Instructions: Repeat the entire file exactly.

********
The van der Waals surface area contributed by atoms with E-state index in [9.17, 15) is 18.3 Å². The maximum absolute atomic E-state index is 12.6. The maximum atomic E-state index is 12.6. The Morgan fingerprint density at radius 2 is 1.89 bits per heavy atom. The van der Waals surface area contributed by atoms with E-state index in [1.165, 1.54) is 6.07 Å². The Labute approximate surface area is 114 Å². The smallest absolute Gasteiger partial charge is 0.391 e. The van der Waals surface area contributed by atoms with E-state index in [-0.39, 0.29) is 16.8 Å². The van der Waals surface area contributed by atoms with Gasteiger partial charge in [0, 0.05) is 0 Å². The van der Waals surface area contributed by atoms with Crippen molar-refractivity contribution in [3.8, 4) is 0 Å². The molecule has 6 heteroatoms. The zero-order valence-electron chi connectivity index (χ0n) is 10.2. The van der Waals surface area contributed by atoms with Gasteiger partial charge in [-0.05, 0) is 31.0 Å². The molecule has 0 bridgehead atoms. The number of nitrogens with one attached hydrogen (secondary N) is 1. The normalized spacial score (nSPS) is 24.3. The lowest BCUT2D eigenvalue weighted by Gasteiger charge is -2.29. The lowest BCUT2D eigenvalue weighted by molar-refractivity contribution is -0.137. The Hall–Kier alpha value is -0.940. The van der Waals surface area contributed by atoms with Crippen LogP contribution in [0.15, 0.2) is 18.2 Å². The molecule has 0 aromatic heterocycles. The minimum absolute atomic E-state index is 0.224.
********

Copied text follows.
The van der Waals surface area contributed by atoms with E-state index in [9.17, 15) is 18.3 Å². The maximum absolute atomic E-state index is 12.6. The maximum atomic E-state index is 12.6. The Morgan fingerprint density at radius 2 is 1.89 bits per heavy atom. The van der Waals surface area contributed by atoms with E-state index in [1.165, 1.54) is 6.07 Å². The Labute approximate surface area is 114 Å². The smallest absolute Gasteiger partial charge is 0.391 e. The van der Waals surface area contributed by atoms with E-state index in [-0.39, 0.29) is 16.8 Å². The van der Waals surface area contributed by atoms with Gasteiger partial charge in [0, 0.05) is 0 Å². The van der Waals surface area contributed by atoms with Crippen molar-refractivity contribution in [3.8, 4) is 0 Å². The molecule has 6 heteroatoms. The zero-order valence-electron chi connectivity index (χ0n) is 10.2. The van der Waals surface area contributed by atoms with Gasteiger partial charge in [-0.05, 0) is 31.0 Å². The molecule has 0 bridgehead atoms. The number of nitrogens with one attached hydrogen (secondary N) is 1. The normalized spacial score (nSPS) is 24.3. The lowest BCUT2D eigenvalue weighted by Gasteiger charge is -2.29. The lowest BCUT2D eigenvalue weighted by molar-refractivity contribution is -0.137. The Hall–Kier alpha value is -0.940. The van der Waals surface area contributed by atoms with Crippen LogP contribution in [0.15, 0.2) is 18.2 Å². The molecule has 0 aromatic heterocycles. The minimum absolute atomic E-state index is 0.224.